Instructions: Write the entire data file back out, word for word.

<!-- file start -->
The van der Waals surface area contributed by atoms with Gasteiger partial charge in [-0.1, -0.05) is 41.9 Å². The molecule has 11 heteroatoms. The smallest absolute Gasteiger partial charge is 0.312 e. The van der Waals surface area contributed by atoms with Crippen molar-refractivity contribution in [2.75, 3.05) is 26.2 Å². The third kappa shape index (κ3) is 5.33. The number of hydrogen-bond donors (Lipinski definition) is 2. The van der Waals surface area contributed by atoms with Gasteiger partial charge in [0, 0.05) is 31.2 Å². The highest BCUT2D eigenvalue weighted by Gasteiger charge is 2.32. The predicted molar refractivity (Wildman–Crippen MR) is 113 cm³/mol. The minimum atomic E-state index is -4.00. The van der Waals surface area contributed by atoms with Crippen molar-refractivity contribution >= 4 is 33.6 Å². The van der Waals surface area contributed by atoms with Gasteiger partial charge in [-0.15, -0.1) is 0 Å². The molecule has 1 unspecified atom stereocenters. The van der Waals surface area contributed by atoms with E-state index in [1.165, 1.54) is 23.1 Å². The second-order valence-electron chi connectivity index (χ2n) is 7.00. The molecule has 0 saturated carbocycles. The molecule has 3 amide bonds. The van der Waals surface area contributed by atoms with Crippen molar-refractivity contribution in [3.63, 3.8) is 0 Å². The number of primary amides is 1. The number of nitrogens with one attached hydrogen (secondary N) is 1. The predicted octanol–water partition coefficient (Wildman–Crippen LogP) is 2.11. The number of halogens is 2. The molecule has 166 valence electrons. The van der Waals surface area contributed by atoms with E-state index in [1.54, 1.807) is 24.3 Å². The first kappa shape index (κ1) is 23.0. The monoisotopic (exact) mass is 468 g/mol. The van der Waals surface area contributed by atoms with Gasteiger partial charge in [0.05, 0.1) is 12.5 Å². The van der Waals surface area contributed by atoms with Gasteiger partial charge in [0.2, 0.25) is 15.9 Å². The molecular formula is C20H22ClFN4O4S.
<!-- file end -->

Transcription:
The van der Waals surface area contributed by atoms with Gasteiger partial charge in [-0.1, -0.05) is 41.9 Å². The molecule has 11 heteroatoms. The smallest absolute Gasteiger partial charge is 0.312 e. The van der Waals surface area contributed by atoms with Crippen molar-refractivity contribution in [2.75, 3.05) is 26.2 Å². The third kappa shape index (κ3) is 5.33. The number of hydrogen-bond donors (Lipinski definition) is 2. The van der Waals surface area contributed by atoms with Gasteiger partial charge in [0, 0.05) is 31.2 Å². The highest BCUT2D eigenvalue weighted by Gasteiger charge is 2.32. The predicted molar refractivity (Wildman–Crippen MR) is 113 cm³/mol. The minimum atomic E-state index is -4.00. The van der Waals surface area contributed by atoms with Crippen molar-refractivity contribution >= 4 is 33.6 Å². The van der Waals surface area contributed by atoms with Gasteiger partial charge in [-0.15, -0.1) is 0 Å². The molecule has 1 unspecified atom stereocenters. The van der Waals surface area contributed by atoms with E-state index in [1.165, 1.54) is 23.1 Å². The second-order valence-electron chi connectivity index (χ2n) is 7.00. The molecule has 0 saturated carbocycles. The molecule has 3 amide bonds. The van der Waals surface area contributed by atoms with Crippen molar-refractivity contribution in [3.63, 3.8) is 0 Å². The number of primary amides is 1. The number of nitrogens with one attached hydrogen (secondary N) is 1. The predicted octanol–water partition coefficient (Wildman–Crippen LogP) is 2.11. The number of halogens is 2. The molecule has 166 valence electrons. The van der Waals surface area contributed by atoms with E-state index in [1.54, 1.807) is 24.3 Å². The first kappa shape index (κ1) is 23.0. The monoisotopic (exact) mass is 468 g/mol. The van der Waals surface area contributed by atoms with Gasteiger partial charge in [0.05, 0.1) is 12.5 Å². The van der Waals surface area contributed by atoms with Gasteiger partial charge in [0.2, 0.25) is 15.9 Å². The molecular formula is C20H22ClFN4O4S.